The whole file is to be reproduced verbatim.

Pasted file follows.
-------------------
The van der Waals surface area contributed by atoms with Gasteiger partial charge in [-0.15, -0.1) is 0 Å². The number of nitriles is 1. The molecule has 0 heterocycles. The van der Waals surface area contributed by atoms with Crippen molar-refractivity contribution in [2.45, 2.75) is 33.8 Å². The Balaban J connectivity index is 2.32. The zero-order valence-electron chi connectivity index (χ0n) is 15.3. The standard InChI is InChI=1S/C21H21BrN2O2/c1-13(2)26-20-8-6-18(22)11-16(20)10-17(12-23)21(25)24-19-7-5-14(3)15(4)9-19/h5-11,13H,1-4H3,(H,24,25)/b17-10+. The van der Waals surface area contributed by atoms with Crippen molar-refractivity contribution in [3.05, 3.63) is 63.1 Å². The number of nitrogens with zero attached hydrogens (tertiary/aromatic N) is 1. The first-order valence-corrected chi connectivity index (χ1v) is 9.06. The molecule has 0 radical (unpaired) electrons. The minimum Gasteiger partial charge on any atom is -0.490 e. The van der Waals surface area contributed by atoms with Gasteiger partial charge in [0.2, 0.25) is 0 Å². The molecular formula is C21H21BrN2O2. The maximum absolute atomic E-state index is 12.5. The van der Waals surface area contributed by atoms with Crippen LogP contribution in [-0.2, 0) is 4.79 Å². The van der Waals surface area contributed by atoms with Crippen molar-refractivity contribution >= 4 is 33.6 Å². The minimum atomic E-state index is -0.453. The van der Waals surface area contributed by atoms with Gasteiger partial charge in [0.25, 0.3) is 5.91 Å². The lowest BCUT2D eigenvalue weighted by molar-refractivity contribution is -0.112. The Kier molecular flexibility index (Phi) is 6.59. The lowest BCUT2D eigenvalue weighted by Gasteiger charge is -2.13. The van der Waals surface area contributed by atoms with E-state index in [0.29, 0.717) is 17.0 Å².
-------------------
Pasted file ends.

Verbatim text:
The van der Waals surface area contributed by atoms with Gasteiger partial charge in [-0.15, -0.1) is 0 Å². The number of nitriles is 1. The molecule has 0 heterocycles. The van der Waals surface area contributed by atoms with Crippen molar-refractivity contribution in [2.45, 2.75) is 33.8 Å². The Balaban J connectivity index is 2.32. The zero-order valence-electron chi connectivity index (χ0n) is 15.3. The standard InChI is InChI=1S/C21H21BrN2O2/c1-13(2)26-20-8-6-18(22)11-16(20)10-17(12-23)21(25)24-19-7-5-14(3)15(4)9-19/h5-11,13H,1-4H3,(H,24,25)/b17-10+. The van der Waals surface area contributed by atoms with Crippen molar-refractivity contribution in [3.05, 3.63) is 63.1 Å². The number of nitrogens with zero attached hydrogens (tertiary/aromatic N) is 1. The first-order valence-corrected chi connectivity index (χ1v) is 9.06. The molecule has 0 radical (unpaired) electrons. The minimum Gasteiger partial charge on any atom is -0.490 e. The van der Waals surface area contributed by atoms with Gasteiger partial charge in [0.2, 0.25) is 0 Å². The molecular formula is C21H21BrN2O2. The maximum absolute atomic E-state index is 12.5. The van der Waals surface area contributed by atoms with Crippen LogP contribution in [-0.2, 0) is 4.79 Å². The van der Waals surface area contributed by atoms with Crippen molar-refractivity contribution >= 4 is 33.6 Å². The minimum atomic E-state index is -0.453. The van der Waals surface area contributed by atoms with Gasteiger partial charge in [0.25, 0.3) is 5.91 Å². The lowest BCUT2D eigenvalue weighted by molar-refractivity contribution is -0.112. The Kier molecular flexibility index (Phi) is 6.59. The lowest BCUT2D eigenvalue weighted by Gasteiger charge is -2.13. The van der Waals surface area contributed by atoms with E-state index in [0.29, 0.717) is 17.0 Å².